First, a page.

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Tips for Helping Annuals in Pots Survive Watering Restrictions

By June 18, 2024July 18th, 2024No Comments

Given Calgary’s current restrictions, where watering outdoor flower gardens and pots is prohibited, it’s crucial to employ methods that help your annuals survive without direct watering.

Here are some tips to help your potted plants endure these tough conditions:

Tips for Helping Annuals in Pots Survive Without Watering

1. Collect Rainwater:

Rain Barrels: Set up rain barrels to collect and store rainwater from your roof. Even during dry periods, sporadic rain can provide a significant amount of water for your plants.

Rain Chains and Diverters: Use rain chains or gutter diverters to direct water from your roof to storage containers.

Rainwater Collection Supplies: Local gardening stores or home improvement centers often sell rain barrels and other water collection systems.

2. Optimize Pot Placement:

Shade: Move pots to shaded areas, especially during the hottest parts of the day. This reduces water loss through evaporation and helps the soil retain moisture longer.

Shelter: Place pots in protected areas to shield them from drying winds which can accelerate moisture loss.

3. Use Mulch to Retain Moisture:

Apply a thick layer of mulch on the soil surface in your pots. Materials like straw, bark chips, or even pebbles can significantly reduce water evaporation and help keep the soil cooler.

Mulch also helps suppress weeds that compete for moisture.

4. Plant in the Ground Versus Pots

If you haven’t planted your annuals in pots yet, then consider planting in the ground instead.

In general, annuals planted in the ground can survive on less frequent watering compared to those in pots due to the larger soil volume, better moisture retention, and stable growing environment. However, both types of planting have their own care requirements, and it’s important to adapt watering practices accordingly to ensure plant health.

5. Cover the Soil:

Place a light cloth or shade cloth over the pots during the hottest parts of the day. This can further reduce evaporation and keep the soil from heating up too much.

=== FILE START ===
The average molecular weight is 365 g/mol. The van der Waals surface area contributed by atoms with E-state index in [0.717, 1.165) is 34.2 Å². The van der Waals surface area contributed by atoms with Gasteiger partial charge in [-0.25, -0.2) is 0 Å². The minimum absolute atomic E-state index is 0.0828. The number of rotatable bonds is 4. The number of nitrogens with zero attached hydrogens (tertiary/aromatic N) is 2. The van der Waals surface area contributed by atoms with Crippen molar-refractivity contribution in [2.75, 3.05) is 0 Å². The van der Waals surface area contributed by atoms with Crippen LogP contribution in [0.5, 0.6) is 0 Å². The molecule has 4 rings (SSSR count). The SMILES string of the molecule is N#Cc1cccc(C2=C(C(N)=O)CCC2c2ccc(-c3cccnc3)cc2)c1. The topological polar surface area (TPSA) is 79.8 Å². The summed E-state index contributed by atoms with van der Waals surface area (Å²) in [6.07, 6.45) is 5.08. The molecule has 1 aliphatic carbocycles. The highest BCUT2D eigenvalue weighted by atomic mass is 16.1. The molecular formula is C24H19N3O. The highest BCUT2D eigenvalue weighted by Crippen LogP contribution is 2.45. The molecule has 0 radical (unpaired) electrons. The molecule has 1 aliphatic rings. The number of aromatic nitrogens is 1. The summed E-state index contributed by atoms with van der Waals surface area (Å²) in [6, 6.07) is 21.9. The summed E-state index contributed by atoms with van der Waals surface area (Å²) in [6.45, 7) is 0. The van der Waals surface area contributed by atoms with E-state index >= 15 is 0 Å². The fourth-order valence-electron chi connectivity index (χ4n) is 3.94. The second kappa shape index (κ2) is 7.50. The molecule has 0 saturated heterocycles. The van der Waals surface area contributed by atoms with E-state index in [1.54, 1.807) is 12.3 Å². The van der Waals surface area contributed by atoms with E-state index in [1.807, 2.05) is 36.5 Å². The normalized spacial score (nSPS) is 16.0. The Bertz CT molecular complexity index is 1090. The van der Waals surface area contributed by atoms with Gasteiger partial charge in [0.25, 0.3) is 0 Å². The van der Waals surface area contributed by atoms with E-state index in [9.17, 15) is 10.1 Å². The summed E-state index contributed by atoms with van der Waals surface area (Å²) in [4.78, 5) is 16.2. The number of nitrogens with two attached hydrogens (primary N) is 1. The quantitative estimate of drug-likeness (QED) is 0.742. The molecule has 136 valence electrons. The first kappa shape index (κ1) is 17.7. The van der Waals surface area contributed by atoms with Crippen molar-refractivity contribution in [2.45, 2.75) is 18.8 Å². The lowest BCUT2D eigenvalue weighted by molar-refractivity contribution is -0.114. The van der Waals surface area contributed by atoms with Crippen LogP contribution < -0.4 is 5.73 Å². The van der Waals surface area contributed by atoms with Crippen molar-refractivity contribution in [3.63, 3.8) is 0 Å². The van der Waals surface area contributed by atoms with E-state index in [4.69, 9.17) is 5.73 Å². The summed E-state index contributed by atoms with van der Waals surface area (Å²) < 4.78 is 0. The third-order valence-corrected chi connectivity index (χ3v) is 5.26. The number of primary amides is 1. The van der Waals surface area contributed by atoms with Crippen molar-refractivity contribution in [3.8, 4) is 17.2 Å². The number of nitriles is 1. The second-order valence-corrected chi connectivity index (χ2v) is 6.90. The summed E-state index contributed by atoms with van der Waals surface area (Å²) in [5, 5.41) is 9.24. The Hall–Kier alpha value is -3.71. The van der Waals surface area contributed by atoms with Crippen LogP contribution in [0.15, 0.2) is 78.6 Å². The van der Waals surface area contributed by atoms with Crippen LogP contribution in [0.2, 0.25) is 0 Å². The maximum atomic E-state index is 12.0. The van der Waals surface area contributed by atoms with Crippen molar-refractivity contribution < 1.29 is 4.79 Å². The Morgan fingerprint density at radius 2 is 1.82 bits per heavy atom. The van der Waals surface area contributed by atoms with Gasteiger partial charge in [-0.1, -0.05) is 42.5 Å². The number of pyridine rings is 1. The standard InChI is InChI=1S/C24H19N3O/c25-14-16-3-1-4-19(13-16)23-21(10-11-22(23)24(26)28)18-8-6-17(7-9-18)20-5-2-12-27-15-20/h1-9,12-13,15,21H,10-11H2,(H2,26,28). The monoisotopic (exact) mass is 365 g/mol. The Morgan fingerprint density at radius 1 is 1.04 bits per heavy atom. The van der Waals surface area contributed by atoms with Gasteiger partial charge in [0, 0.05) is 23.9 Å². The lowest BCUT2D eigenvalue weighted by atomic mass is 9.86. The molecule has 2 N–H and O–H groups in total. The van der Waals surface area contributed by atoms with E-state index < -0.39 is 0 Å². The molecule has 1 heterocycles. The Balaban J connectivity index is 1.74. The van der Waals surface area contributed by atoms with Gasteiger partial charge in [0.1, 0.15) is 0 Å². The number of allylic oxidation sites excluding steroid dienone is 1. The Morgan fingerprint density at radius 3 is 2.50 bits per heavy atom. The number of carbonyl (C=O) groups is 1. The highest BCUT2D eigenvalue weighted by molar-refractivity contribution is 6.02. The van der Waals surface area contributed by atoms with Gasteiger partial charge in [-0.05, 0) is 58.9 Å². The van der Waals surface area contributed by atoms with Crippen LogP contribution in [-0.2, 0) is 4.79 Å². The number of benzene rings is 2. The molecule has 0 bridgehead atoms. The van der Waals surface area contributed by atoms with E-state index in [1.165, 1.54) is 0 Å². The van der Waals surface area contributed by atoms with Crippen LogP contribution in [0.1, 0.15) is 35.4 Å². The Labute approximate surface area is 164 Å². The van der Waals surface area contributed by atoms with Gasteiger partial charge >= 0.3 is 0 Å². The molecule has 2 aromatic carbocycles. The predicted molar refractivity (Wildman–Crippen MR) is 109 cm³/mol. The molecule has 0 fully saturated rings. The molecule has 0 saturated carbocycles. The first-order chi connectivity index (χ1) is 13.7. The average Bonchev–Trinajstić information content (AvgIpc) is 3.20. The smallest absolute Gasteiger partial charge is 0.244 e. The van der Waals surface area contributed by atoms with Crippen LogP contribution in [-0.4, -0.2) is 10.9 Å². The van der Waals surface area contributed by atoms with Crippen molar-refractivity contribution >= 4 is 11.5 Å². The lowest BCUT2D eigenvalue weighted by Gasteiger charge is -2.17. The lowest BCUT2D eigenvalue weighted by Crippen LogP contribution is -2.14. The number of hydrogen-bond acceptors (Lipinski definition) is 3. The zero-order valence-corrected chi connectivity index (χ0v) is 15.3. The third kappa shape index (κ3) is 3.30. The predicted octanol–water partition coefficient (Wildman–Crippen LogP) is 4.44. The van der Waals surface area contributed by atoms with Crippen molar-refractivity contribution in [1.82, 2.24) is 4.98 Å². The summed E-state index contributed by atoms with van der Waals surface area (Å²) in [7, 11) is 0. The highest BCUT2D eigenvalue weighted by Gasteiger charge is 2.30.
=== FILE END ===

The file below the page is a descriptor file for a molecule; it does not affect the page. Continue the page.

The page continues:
Ensure the cover allows air circulation to prevent overheating.

6. Repurpose Household Water:

Use “greywater” from your home (such as cooled cooking water, or water collected from rinsing vegetables) to keep your pots hydrated. Ensure this water is free from soaps, oils, and heavy salts.

Collect rainwater by placing pots under eaves or downspouts during rainfall events, which can provide some natural hydration.

For more information on using grey water, check out this article from Treehugger, “How to Use Grey Water in the Garden“.

Following are a few of the creative ideas that Treehugger suggests to save grey water indoors:

  • Warm-up water: Put a container under the faucet to collect cold water while you wait for the water to heat up.
  • Rinsing out wine and other bottles: If you rinse bottles before placing them in the recycle bin, pour the rinse water onto thirsty plants.
  • Showers: Place a bucket in the shower to catch water as it warms up and while you shower.
  • Dog bowls: When you’re freshening your pooch’s water, don’t pour water remaining in a partially filled bowl into a nearby sink. Pour it into a container for outdoor use instead.

7. Use Capillary Action:

Place the pots on a moist surface such as a thick, water-absorbent mat. This can allow the soil to absorb moisture from below through capillary action, keeping the root zone hydrated longer.

Alternatively, set the pots in a shallow tray with a small amount of water for a limited period, allowing the soil to wick up the moisture.

8. Reduce Plant Stress:

Trim any dead or excess foliage to reduce the plant’s water needs and focus its energy on surviving with limited resources.

Avoid fertilizing during droughts, as this can increase the plants’ water requirements.

9. Pots Matter

The type of pot that you plant your plant in, can also help your plant retain moisture or allow for quick evaporation.

According to Homes and Gardens, “Terracotta is the worst culprit: if not sealed, it allows for quick evaporation, meaning plants will dry out much more quickly. Sealing this material with terracotta sealant will improve the situation.”

“Plants left in the black plastic containers you bought them in will suffer too – these will be best protected from heat by repotting into light-colored containers which reflect sunlight (and deflect heat) more effectively.”

10. Group Pots Together:

Cluster your pots closely together. Grouping creates a microenvironment with higher humidity around the plants, which helps reduce water loss.

If possible, place a large, water-filled container in the center of the group to increase humidity through slow evaporation.

11. Use Water-Absorbing Materials:

Incorporate water-absorbing crystals or gels into the soil. These materials can hold water for longer periods and slowly release it as the soil dries out.

Even though you can’t add water, the crystals will hold onto existing moisture for extended availability to the plants.

By implementing these strategies, you can help your annuals in pots survive the watering restrictions. These tips maximize the retention and use of existing moisture while protecting the plants from stress and excessive water loss.


For further detailed information, explore these resources:

Homes and Gardens, Protecting plants in a heatwave – 10 expert tips for combatting heat

University of Minnesota Extension, Fertilizing and watering container plants

Treehugger, How to Use Grey Water in the Garden